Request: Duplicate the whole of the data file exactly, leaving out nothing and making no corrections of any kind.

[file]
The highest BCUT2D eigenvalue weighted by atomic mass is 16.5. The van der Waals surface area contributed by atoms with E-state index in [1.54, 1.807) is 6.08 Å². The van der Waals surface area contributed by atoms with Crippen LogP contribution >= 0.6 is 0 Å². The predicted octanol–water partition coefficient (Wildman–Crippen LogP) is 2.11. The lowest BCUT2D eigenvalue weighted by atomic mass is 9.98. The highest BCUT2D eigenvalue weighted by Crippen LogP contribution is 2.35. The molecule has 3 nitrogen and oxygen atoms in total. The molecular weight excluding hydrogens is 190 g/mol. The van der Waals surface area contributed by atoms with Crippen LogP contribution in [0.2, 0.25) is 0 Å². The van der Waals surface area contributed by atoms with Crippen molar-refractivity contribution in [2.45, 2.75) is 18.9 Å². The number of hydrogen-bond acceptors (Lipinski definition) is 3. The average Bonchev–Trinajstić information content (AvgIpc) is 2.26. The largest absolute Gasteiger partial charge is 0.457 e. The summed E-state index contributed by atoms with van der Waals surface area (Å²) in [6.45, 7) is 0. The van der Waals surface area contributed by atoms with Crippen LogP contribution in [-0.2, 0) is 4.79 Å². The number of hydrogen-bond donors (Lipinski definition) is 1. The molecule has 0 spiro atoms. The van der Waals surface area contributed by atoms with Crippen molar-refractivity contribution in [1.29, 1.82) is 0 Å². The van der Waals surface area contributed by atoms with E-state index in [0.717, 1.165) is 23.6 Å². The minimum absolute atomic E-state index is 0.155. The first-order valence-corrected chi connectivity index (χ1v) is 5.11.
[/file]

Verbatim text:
The highest BCUT2D eigenvalue weighted by atomic mass is 16.5. The van der Waals surface area contributed by atoms with E-state index in [1.54, 1.807) is 6.08 Å². The van der Waals surface area contributed by atoms with Crippen LogP contribution >= 0.6 is 0 Å². The predicted octanol–water partition coefficient (Wildman–Crippen LogP) is 2.11. The lowest BCUT2D eigenvalue weighted by atomic mass is 9.98. The highest BCUT2D eigenvalue weighted by Crippen LogP contribution is 2.35. The molecule has 3 nitrogen and oxygen atoms in total. The molecular weight excluding hydrogens is 190 g/mol. The van der Waals surface area contributed by atoms with Crippen LogP contribution in [0.2, 0.25) is 0 Å². The van der Waals surface area contributed by atoms with Crippen molar-refractivity contribution in [2.45, 2.75) is 18.9 Å². The number of hydrogen-bond acceptors (Lipinski definition) is 3. The average Bonchev–Trinajstić information content (AvgIpc) is 2.26. The largest absolute Gasteiger partial charge is 0.457 e. The summed E-state index contributed by atoms with van der Waals surface area (Å²) in [6.45, 7) is 0. The van der Waals surface area contributed by atoms with Crippen LogP contribution in [-0.2, 0) is 4.79 Å². The number of hydrogen-bond donors (Lipinski definition) is 1. The molecule has 0 spiro atoms. The van der Waals surface area contributed by atoms with Crippen molar-refractivity contribution in [1.29, 1.82) is 0 Å². The van der Waals surface area contributed by atoms with E-state index in [0.717, 1.165) is 23.6 Å². The minimum absolute atomic E-state index is 0.155. The first-order valence-corrected chi connectivity index (χ1v) is 5.11.